The Underground Woman

After some precursory Googling something-ing revealed my “Cubicle fatigue” title wasn’t the snowflake I hoped I’d coined, I decided to turn elsewhere for my titular inspiration.  And if I’m going to get derivative, I may as well turn to the Original , the Bard of Bitter Drones himself, Fyodor Dostoevsky.  I don’t think he’d be surprised to learn how relevant Notes from the Underground has stayed or how ubiquitous its sentiment has become in the twenty-first century. We’re destined to keep matching then raising it, too, especially if there are any foreboding truths to be found in science fiction.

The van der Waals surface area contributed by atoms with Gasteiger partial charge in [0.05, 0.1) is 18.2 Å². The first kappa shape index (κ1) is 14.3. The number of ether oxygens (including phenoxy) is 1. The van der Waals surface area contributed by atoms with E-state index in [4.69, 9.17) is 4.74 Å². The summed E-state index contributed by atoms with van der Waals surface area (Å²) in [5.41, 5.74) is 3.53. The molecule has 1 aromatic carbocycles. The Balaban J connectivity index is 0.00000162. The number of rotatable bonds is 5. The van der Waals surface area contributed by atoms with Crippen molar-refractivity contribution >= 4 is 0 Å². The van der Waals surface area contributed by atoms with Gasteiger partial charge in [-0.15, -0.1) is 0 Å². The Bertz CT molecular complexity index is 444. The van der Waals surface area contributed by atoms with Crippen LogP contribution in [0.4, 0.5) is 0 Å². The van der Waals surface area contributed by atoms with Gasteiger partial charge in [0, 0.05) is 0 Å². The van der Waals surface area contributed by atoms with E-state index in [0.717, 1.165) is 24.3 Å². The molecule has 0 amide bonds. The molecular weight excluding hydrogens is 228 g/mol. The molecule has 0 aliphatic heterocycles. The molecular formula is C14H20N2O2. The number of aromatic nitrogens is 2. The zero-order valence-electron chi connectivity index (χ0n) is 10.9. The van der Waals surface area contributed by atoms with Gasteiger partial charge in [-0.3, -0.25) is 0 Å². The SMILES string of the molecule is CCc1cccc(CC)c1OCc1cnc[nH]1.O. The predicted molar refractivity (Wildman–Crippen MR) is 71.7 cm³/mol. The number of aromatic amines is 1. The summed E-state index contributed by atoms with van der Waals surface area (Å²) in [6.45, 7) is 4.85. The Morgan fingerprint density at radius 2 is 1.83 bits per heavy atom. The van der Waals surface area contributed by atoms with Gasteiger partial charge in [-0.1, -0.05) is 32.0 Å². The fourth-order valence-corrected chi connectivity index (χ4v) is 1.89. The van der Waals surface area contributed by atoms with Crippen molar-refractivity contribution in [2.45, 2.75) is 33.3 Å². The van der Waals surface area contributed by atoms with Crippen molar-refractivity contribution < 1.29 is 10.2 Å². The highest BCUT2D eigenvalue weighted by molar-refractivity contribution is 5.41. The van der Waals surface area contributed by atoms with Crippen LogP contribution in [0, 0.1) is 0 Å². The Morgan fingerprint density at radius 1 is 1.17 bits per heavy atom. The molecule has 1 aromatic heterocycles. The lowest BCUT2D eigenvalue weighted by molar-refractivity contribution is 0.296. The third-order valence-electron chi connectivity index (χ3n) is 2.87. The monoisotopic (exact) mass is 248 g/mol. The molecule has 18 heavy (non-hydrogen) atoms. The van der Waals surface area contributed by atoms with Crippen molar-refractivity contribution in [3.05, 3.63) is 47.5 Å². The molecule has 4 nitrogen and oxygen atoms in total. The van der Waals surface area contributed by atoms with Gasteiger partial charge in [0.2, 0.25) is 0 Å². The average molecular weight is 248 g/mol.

I type this from a cubicle of my very own, which is stuffed inside a massive set of buildings, which are tucked into a swampy suburb, smack atop the habitats of not just a few noisy boars, brazen alligators, gorgeous deer, and adorable marsh rabbits.  And I’m typing my way out, to be sure.  Just as I wrote my way out of other places and feelings and circumstances.  I slip sentences into my notes throughout each workday, ideas for entries pasted between sets of competing soda beverages and lists of zany alternative plot lines to the commercials in my queue.  I briefly leave the premises (on the offest of off-chances I’ll ever derive an income from this) to make private posts during my lunch break, ill-prepared for the reality of publishing anything unfinished but growing more and more and more frantic at the thought that I might let a paycheck and a routine overcrowd an urge to fill all my creative impulses and then some, to chisel some letters and words into art that imparts some meaning into these bones and this blood.

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